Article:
Qf0Δf

where Δf is the range of frequencies for which the vibrational energy of the physical system is at least one-half of the maximum vibrational energy Emax at f0.

FIG. 7 shows a plot of a steady-state vibrational energy distribution versus vibrational frequency. Horizontal line 702 is a frequency axis, vertical line 704 is a vibrational energy axis, and curve 706 is a normal distribution that represents the vibrational energy of a system as a function of vibrational frequencies and is centered about the resonance frequency f0. The maximum 708 of the curve 706 is the maximum vibrational energy Emax or amplitude Amax. The magnitude of the slope of the curve 706 increases the further away the vibrational frequency of the system is from the resonance frequency f0. In other words, the further away the system vibrational frequency is from the resonance frequency f0, the lower the vibrational energy available to the system.

Returning now to Q factors associated with photonic gratings. The photonic grating Q factor associated with the resonance of an electromagnetic wave resonating in the xy-plane of a photonic grating increases when the slab thickness decreases, when the hole size decreases, or when the index contrast (εs−εh) between the dielectric constant of the slab εs and the dielectric constant εh of the holes decreases. An electromagnetic wave resonating in a photonic grating with a large Q factor resonates with a larger amplitude or more vibrational energy than an electromagnetic wave with an associated small Q factor. In addition, a small Q factor indicates that the resonance of an electromagnetic wave resonating in a photonic grating is short lived, while a large Q factor indicates that the resonance of an electromagnetic wave remains trapped in the photonic grating for a longer period of time.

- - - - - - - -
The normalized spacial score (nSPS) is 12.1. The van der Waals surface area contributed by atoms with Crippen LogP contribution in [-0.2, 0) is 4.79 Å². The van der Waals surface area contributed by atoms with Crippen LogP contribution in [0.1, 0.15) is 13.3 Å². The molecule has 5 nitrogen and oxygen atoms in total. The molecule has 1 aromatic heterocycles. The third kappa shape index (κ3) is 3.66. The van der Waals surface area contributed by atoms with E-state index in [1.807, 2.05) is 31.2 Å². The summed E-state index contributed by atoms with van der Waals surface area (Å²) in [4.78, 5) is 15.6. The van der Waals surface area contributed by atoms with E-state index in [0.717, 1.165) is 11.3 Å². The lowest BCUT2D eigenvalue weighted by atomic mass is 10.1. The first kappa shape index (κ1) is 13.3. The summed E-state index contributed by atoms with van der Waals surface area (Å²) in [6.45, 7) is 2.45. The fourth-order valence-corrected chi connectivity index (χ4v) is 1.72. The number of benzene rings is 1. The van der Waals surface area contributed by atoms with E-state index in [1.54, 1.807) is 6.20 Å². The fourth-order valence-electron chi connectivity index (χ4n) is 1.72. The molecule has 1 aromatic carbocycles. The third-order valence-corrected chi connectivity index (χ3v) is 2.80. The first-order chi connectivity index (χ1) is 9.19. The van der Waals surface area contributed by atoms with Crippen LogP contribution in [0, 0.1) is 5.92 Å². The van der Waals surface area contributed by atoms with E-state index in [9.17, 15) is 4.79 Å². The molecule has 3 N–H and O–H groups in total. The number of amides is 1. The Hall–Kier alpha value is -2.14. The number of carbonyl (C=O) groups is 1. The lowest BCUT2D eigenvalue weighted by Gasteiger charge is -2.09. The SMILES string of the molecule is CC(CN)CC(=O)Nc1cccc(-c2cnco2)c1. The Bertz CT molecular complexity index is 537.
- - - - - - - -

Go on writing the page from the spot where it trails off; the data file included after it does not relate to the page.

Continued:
FIG. 8 shows two steady-state vibrational energy curves versus vibrational frequency associated with two hypothetical photonic gratings. The first photonic grating and the second photonic grating have identical dielectric constants εs and εh, lattice constant a, and hole width w. However, the thickness of the first photonic grating is smaller than the thickness of the second photonic grating. According to the photonic grating Q factor expression above, the Q factor associated with the first photonic grating is larger than the Q factor associated with the second photonic grating. In FIG. 8, curve 802 corresponds to the vibrational energy distribution of the first photonic grating, and curve 804 corresponds to the vibrational energy distribution of the second photonic grating. The curve 802 is narrower than the curve 804, which indicates that an electromagnetic wave with a resonance frequency f0 resonates and remains trapped in the first photonic grating with a larger vibrational energy and for a longer period of time than an electromagnetic wave with the resonance frequency f0 resonating in the second photonic grating.

EMBODIMENTS OF THE PRESENT INVENTION

FIG. 9 illustrates a schematic representation of an electromagnetic radiation amplifier 900 that represents an embodiment of the present invention. The amplifier 900 comprises a pump source 902 and a photonic grating 904. The photonic grating 902 is coupled to the pump source 902 and receives an electronic stimulus from the pump source 902 and an incident coherent beam of electromagnetic radiation represented by an electric field wave component 906. The intensity of the incident coherent electromagnetic radiation 906 can be represented by:

Ii=12ɛ0cE(f)2

where

ε0 represents the permittivity of free space;

c represents the speed of light in free space;

E(f) represents the amplitude of electric field of the incident electromagnetic radiation; and

f represents the frequency of the electromagnetic radiation.